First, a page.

by Angelina Weld Grimké

30 September – 25 October 2014

“Today, we colored men and women, everywhere - are up against it... In the South, they make it as impossible as they can for us to get educated. In the North, they make a pretence of liberality; they give us the ballot and a good education, and then snuff us out. Each year, the problem just to live, gets more difficult to solve.”

The European premiere

★★★★★ Metropolist
★★★★★ The Public Reviews

Rediscovered by Finborough Theatre Artistic Director Neil McPherson, Rachel is a genuinely lost landmark of American theatre – the first play by an African American woman ever produced professionally. The European premiere – and the world’s first production for nearly 100 years – of Rachel is directed by exciting young director Ola Ince, as part of Black History Month.

Rachel is a young, educated, middle-class woman.

But she is born into an African-American family in the early 20th century – a world in which ignorance and violence prevail.

While her family and neighbours find different ways to survive, Rachel’s dreams of getting married and becoming a mother collide with the tragic events of her family’s past as she confronts the harsh reality of a racist world.

“Our hands are clean; theirs are red with blood. We are destined to failure – they, to success. Their children shall grow up in hope; ours, in despair.”

Written exactly midway between the American Civil War and the end of slavery, and the explosion of Civil Rights in the 1960s, this hauntingly beautiful and profoundly shocking play still asks urgent questions for today.

Rachel was first produced by the National Association for the Advancement of Colored People (NAACP) in 1916 in Washington, D.C., and subsequently at the Neighborhood Theater, New York City, and in Cambridge, Massachusetts, with an all-black cast.

Leading African-American historian Alain Leroy Locke said of Rachel that it was “the first successful drama written by a Negro and interpreted by Negro actors.”

About The Playwright Angelina Weld Grimké

Playwright Angelina Weld Grimké (1880-1958) was a poet, dramatist, journalist, teacher, essayist, radical feminist and lesbian icon. She was born in Boston, Massachusetts, into an unusual and distinguished mixed-race family which, within the three preceding generations, included slaveholders and slaves, free black people, white abolitionists, and advocates for women's rights and women's suffrage. She is widely regarded as a leading forerunner of the Harlem Renaissance, the cultural, social, and artistic explosion that took place in Harlem between the end of the First World War and the middle of the 1930s including such seminal figures as James Baldwin and Langston Hughes.

About The Director Ola Ince

Director Ola Ince returns to the Finborough Theatre where she has directed the world premiere of Chris Dunkley's The Soft of Her Palm and May Sumbwanyambe's Back Home Contemplation as part of The Papatango New Writing Festival; and was formerly a Resident Assistant Director at the Finborough Theatre, assisting on Fanta Orange and Blue Serge. Trained at Rose Bruford College in Theatre Directing. Direction includes Treading Air (Bush Theatre), HOT (Invertigo at the Hightide Festival), A Piece of Cake (Tristan Bates Theatre), Pets Corner (Arcola Theatre), One Million Tiny Plays About Britain (The Clare Theatre at The Young Vic), and Games (Pleasance London). Assistant Direction includes Porgy and Bess (Open Air Theatre, Regent’s Park), A Taste of Honey (National Theatre), Josephine and I (Bush Theatre), Wild Swans and Disco Pigs (The Young Vic) and Secret Thoughts and The Demolition Man (Octagon Theatre, Bolton).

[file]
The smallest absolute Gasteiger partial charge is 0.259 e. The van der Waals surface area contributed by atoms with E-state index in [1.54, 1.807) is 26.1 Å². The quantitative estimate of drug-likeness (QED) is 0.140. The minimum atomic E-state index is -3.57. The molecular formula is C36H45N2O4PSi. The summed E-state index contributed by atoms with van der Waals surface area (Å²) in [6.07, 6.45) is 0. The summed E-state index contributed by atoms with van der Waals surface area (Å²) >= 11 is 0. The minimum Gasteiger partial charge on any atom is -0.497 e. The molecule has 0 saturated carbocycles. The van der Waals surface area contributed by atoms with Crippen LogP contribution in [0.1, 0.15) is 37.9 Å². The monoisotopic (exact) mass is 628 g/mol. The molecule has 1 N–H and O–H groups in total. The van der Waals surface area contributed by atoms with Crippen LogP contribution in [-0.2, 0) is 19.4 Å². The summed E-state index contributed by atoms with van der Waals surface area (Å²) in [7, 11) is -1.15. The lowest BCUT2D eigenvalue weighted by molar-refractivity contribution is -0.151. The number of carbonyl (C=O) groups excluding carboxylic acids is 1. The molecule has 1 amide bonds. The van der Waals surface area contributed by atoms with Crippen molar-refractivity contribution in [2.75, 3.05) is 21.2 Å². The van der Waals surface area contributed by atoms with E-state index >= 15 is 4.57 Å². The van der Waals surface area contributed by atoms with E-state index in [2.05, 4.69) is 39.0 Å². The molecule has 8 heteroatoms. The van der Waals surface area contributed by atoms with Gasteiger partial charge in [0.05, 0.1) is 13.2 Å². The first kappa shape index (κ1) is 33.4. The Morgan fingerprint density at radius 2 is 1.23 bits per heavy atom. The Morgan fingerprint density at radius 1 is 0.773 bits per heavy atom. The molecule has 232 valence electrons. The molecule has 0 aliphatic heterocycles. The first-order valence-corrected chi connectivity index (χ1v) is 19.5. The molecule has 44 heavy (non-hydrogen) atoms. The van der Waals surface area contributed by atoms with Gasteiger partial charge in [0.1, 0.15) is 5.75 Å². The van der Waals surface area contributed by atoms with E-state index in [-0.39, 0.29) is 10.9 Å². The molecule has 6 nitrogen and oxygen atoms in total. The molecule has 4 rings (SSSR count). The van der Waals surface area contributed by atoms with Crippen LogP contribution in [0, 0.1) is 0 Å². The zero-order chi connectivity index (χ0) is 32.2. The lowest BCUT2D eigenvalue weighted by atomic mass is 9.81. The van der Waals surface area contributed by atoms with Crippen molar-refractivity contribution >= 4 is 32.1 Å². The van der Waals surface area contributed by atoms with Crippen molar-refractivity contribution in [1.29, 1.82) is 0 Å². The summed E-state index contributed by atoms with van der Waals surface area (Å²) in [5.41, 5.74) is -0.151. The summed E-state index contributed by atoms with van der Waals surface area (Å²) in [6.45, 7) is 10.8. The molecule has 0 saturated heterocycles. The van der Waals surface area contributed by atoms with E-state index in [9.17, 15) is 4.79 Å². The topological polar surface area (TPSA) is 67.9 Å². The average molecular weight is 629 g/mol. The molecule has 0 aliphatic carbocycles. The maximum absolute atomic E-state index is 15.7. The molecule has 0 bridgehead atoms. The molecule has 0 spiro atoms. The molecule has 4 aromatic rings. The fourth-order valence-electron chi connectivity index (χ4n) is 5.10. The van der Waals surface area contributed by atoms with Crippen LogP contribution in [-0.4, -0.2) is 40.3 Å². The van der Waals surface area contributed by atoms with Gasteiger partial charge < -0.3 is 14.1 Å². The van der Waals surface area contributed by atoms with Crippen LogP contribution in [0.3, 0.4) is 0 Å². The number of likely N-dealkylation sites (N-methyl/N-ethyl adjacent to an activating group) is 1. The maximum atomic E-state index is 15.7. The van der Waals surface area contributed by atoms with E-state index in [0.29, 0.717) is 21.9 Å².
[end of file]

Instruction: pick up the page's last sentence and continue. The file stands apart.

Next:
The Press on Rachel

★★★★★ Metropolist
★★★★★ The Public Reviews
“Simply stunning.” Carole Woddis, Reviewsgate“An intriguing rediscovery...Staged for the first time in nearly a century, this tragedy echoes Ibsen’s Hedda Gabler with absorbing results.” Andrew Dixon, The Guardian“Remarkable... Extreme, terrifying and shocking... The Finborough’s Neil McPherson has done it again with this early 20th century cracker from Angelina Weld Grimké, the first professionally produced play by an African-American woman.” Carole Woddis, Reviewsgate“Here’s a fascinating item indeed. Angelina Weld Grimké’s Rachel should, by rights, be heralded as a classic of 20th Century American drama. Written by Grimké in 1916 under commission for the NAACP, the piece is the first play produced professionally by an African-American woman writer, and one of the first to feature an all Black cast, too. Alas, the play hasn’t been performed since its initial productions, and is only now – almost 100 years on – receiving its European premiere, thanks to the ever-enterprising Finborough who are presenting it as part of this year’s Black History Month. It’s an occasion not to be missed.” Alex Ramon, The Public Reviews"I left the theatre stunned - Rachel is a thoughtful and unforgettable production of an overlooked but timeless classic. This play might be more than a century old, but the writing crackles with contemporary relevance, saying timeless things about race and human dignity that have been rarely said with such effectiveness. And what a production - beautifully conceived and delivered through an exceptional cast - it is jewel that was a privilege to see." Gus Casely-Hayford